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Blockchain offers an immutable chain of custody that guarantees data integrity, prevents fraud and provides a transparent, auditable system of record for digital assets related to investigations.
There is a global need to address unique challenges posed by the growing mountain of digital evidence now comprising the bulk of many criminal and civil cases. Evidence management professionals and forensic investigators have been adapting the rigorous processes of evidence handling born in the world of atoms (physical evidence) into the world of ever-increasing bits (digital evidence).
Digital evidence management systems (DEMS) give justice agencies electronic collection, identification and validation of digital information for the purpose of reconstructing events from the past.
The current state of digital evidence management
An audit of the current state of DEMS software shows just how far the extraction and collection stage of the evidence lifecycle has come—we can now extract millions of data points from devices using advanced algorithms. However, the other end of the evidence lifecycle process—management, storage and sharing of extracted digital assets—is limited and often delegated to the classic spreadsheet approach to storing information.
The federal government has been aware of the need to step up its efforts in this arena at least since 2015, when the Rand Corp. published a paper outlining the U.S. criminal justice system’s deficiencies in acquiring and utilizing digital evidence.
An organization that relies on spreadsheets instead of modern software is prone to security and efficiency issues, especially given the stringent nonrepudiation and security features available on DEMS platforms.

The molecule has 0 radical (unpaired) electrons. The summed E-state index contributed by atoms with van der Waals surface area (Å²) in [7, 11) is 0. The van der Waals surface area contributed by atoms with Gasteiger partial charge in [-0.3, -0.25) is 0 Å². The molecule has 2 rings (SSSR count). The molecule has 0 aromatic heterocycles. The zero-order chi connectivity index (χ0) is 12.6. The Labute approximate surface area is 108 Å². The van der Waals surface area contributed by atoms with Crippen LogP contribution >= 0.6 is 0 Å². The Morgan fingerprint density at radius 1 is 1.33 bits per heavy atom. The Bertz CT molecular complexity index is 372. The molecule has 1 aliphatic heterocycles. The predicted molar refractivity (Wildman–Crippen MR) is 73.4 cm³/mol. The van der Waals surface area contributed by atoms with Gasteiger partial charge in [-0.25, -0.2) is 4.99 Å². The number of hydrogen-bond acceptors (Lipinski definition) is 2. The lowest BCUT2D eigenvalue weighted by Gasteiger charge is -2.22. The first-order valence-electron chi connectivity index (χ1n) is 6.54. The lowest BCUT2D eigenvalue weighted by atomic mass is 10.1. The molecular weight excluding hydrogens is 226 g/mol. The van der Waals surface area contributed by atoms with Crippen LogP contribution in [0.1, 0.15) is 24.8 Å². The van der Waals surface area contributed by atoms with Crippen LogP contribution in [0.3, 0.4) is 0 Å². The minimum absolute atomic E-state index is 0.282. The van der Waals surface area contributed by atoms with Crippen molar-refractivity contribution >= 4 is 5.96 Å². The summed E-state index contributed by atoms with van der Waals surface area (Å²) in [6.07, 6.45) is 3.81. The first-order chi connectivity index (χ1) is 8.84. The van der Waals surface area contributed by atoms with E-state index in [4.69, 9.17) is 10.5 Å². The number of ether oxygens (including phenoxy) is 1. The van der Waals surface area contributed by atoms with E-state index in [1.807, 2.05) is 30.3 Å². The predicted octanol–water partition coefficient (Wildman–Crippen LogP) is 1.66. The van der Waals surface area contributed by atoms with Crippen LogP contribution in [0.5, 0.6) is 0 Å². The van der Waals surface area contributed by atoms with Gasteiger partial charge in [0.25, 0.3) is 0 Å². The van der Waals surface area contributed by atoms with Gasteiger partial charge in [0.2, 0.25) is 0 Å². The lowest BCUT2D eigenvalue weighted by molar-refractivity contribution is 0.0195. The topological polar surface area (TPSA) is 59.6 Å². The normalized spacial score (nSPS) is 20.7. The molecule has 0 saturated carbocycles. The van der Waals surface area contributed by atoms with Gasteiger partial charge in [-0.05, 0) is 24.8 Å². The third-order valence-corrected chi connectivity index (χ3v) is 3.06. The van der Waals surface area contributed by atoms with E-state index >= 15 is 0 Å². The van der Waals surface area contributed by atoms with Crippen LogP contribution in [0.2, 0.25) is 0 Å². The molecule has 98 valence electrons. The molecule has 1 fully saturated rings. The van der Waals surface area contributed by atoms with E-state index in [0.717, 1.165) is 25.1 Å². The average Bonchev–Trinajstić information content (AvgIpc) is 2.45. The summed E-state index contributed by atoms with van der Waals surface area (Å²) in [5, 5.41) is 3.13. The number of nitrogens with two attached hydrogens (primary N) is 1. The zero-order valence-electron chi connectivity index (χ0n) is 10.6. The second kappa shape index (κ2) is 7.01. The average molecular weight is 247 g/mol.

Solving for digital nonrepudiation
Paramount to digital-evidence management systems is nonrepudiation—cryptographic proof that an action regarding data either occurred or did not occur. Examples include who accessed information and when, and who might have altered data and how.
Spreadsheets do not provide this functionality. Law enforcement agencies may be able to cryptographically-seal documents and store the “hashes” in a simple spreadsheet, but this is certainly not a scalable or sensible approach for modern digital evidence management. In order to authenticate digital evidence today, prosecutors and court administrators rely upon third-party notary organizations to validate these digital assets.
But what if an emerging technology—one that is tailor-made for secure sharing and non-repudiation—could digitally secure and validate digital evidence? It would also provide trust, transparency and impartiality within the chain of custody through the forensic workflow. Plus, it would avoid the third-party notary, speeding up case proceedings while lowering administrative costs.
A path forward: Blockchain databases for secure storage, management and sharing